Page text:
savings on the time spent traveling and on fuel consumption. the surplus these innovations create is likely to far exceed the revenue generated by service providers.12
12 The index consists of ﬁve metrics that are designed as proxies to indicate (1) the amount of data available for use and analysis.5 percent annual productivity growth
Global personal location data
$100 billion+ revenue for service providers Up to $700 billion value to end users
60+% increase in net margin possible 0. Exhibit 1
Big data can generate significant financial value across sectors
US health care
$300 billion value per year ~0. and (5) turbulence inherent in a sector.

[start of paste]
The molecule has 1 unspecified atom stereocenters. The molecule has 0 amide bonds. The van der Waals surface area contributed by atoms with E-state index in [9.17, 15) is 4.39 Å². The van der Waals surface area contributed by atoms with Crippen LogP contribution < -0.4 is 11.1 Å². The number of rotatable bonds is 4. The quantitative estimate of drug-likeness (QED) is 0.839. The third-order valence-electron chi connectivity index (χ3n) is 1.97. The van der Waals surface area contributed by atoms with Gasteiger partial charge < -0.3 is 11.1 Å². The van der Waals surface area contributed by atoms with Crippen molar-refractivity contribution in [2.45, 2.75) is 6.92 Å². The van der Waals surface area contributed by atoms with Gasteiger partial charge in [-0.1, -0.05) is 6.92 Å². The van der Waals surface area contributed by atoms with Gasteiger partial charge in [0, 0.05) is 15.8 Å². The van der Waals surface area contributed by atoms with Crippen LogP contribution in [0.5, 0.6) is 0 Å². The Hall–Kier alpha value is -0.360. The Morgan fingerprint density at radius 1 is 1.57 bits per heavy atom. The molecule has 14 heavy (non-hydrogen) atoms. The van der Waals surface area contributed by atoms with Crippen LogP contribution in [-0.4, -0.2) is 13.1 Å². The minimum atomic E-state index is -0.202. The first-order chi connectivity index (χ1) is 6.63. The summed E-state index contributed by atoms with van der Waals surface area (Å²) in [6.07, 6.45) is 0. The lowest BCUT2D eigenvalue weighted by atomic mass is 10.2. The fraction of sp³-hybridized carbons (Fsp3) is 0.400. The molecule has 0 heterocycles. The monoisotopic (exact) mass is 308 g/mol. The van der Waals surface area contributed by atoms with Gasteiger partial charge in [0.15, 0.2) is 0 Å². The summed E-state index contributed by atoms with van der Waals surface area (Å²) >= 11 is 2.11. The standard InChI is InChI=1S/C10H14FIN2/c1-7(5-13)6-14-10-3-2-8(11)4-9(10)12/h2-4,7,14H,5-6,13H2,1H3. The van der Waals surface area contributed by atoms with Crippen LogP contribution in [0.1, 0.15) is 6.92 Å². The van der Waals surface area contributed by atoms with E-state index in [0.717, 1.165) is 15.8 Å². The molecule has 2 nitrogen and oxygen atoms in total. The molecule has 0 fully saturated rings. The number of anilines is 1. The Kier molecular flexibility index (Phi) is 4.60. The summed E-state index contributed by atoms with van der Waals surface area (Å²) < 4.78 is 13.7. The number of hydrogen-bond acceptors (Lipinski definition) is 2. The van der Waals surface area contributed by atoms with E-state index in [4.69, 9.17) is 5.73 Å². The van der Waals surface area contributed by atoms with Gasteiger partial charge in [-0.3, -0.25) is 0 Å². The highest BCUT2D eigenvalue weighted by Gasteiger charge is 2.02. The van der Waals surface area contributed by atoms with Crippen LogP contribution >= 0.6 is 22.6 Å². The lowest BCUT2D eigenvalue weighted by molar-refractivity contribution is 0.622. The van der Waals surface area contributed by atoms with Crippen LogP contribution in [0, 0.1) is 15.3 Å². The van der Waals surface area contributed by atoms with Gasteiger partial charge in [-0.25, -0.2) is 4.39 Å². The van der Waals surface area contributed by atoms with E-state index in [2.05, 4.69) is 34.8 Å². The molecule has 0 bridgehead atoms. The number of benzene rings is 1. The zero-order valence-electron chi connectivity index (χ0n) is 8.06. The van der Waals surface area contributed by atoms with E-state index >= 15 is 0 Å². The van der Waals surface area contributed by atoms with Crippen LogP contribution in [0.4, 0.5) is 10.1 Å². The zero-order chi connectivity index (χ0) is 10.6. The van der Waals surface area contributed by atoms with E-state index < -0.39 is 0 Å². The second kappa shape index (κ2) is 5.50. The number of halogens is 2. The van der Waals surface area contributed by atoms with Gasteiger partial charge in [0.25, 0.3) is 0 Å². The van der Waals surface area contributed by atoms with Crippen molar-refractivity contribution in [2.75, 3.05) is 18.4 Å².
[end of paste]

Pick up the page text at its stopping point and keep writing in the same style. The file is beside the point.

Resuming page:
5 -2.0 22.5 -3. and professional services may have relatively lower degrees of barriers to overcome for precisely the opposite reasons.5 1.0 0.
. While all sectors will have to overcome barriers to capture value from the use of big data.5 -1. SOURCE: US Bureau of Labor Statistics. support.0 23.5 3. barriers are structurally higher for some than for others (Exhibit 3). Two services sectors (Cluster B)—finance and insurance and government—are positioned to benefit very strongly from big data as long as barriers to its use can be overcome. while local services (mainly Cluster E) have experienced lower growth. For example.McKinsey Global Institute Big data: The next frontier for innovation. manufacturing. McKinsey Global Institute analysis
Computer and electronic products and information sectors (Cluster A). the public sector.5 Low
Wholesale trade Manufacturing Transportation and warehousing Finance and insurance Professional services Real estate and rental Utilities Retail trade Health care providers Government Natural resources